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30-Apr-2019 17:00

Its standardized form, officially named Filipino, is the national language of the Philippines, and is one of two official languages alongside English.It is related to other Philippine languages, such as the Bikol languages, Ilocano, the Visayan languages, Kapampangan, and Pangasinan, and more distantly to other Austronesian languages, such as the Formosan languages of Taiwan, Malay (Malaysian and Indonesian), Hawaiian, Māori, and Malagasy. Robert Blust speculate that the Tagalogs and other Central Philippine ethno-linguistic groups originated in Northeastern Mindanao or the Eastern Visayas.In 1935, the Philippine constitution designated English and Spanish as official languages, but mandated the development and adoption of a common national language based on one of the existing native languages.

Some example of dialectal differences are: Linguist Rosa Soberano identifies two dialects, western and eastern, with the former being closer to the Tagalog dialects spoken in the provinces of Batangas and Quezon. While some of the affixes are different, Marinduque also preserves the imperative affixes, also found in Visayan and Bikol languages, that have mostly disappeared from most Tagalog early 20th century; they have since merged with the infinitive.

Under the Japanese puppet government during World War II, Tagalog as a national language was strongly promoted; the 1943 Constitution specifying: The government shall take steps toward the development and propagation of Tagalog as the national language.".

In 1959, the language was further renamed as "Pilipino". The adoption of Tagalog in 1937 as basis for a national language is not without its own controversies.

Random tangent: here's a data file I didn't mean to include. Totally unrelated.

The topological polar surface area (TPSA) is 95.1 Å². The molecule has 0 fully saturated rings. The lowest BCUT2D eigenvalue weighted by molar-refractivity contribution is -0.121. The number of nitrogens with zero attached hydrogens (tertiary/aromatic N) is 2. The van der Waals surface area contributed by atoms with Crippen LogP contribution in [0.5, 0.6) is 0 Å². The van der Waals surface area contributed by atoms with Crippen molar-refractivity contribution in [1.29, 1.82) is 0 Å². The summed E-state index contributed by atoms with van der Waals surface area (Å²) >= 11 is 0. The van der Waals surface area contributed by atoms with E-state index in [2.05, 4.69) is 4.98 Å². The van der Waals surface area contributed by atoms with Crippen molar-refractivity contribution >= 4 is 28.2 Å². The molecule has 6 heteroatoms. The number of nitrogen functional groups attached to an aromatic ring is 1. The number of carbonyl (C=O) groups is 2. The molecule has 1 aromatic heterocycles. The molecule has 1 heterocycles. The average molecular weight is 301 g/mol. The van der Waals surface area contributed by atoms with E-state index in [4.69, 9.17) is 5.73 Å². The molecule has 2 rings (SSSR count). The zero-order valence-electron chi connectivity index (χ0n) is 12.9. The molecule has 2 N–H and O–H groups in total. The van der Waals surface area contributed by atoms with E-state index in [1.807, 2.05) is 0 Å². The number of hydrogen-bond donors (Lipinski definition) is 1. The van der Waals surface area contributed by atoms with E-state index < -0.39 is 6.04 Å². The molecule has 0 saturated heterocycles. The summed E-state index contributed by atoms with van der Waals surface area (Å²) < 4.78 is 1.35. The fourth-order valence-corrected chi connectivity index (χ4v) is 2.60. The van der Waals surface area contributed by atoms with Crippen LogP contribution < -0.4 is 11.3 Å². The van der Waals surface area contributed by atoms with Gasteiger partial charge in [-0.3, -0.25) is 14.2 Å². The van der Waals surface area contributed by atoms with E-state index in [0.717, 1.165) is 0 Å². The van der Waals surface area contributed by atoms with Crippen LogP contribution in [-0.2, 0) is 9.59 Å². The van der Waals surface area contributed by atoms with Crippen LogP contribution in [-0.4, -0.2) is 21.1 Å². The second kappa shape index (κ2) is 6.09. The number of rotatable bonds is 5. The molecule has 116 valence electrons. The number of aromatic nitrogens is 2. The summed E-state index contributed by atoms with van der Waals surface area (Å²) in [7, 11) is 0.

Instead of specifying Tagalog, the national language was designated as Wikang Pambansâ ("National Language") in 1939.

Twenty years later, in 1959, it was renamed by then Secretary of Education, José Romero, as Pilipino to give it a national rather than ethnic label and connotation.

Some example of dialectal differences are: Linguist Rosa Soberano identifies two dialects, western and eastern, with the former being closer to the Tagalog dialects spoken in the provinces of Batangas and Quezon. While some of the affixes are different, Marinduque also preserves the imperative affixes, also found in Visayan and Bikol languages, that have mostly disappeared from most Tagalog early 20th century; they have since merged with the infinitive.

Under the Japanese puppet government during World War II, Tagalog as a national language was strongly promoted; the 1943 Constitution specifying: The government shall take steps toward the development and propagation of Tagalog as the national language.".

In 1959, the language was further renamed as "Pilipino". The adoption of Tagalog in 1937 as basis for a national language is not without its own controversies.

Instead of specifying Tagalog, the national language was designated as Wikang Pambansâ ("National Language") in 1939.

Twenty years later, in 1959, it was renamed by then Secretary of Education, José Romero, as Pilipino to give it a national rather than ethnic label and connotation.

The changing of the name did not, however, result in acceptance among non-Tagalogs, especially Cebuanos who had not accepted the selection.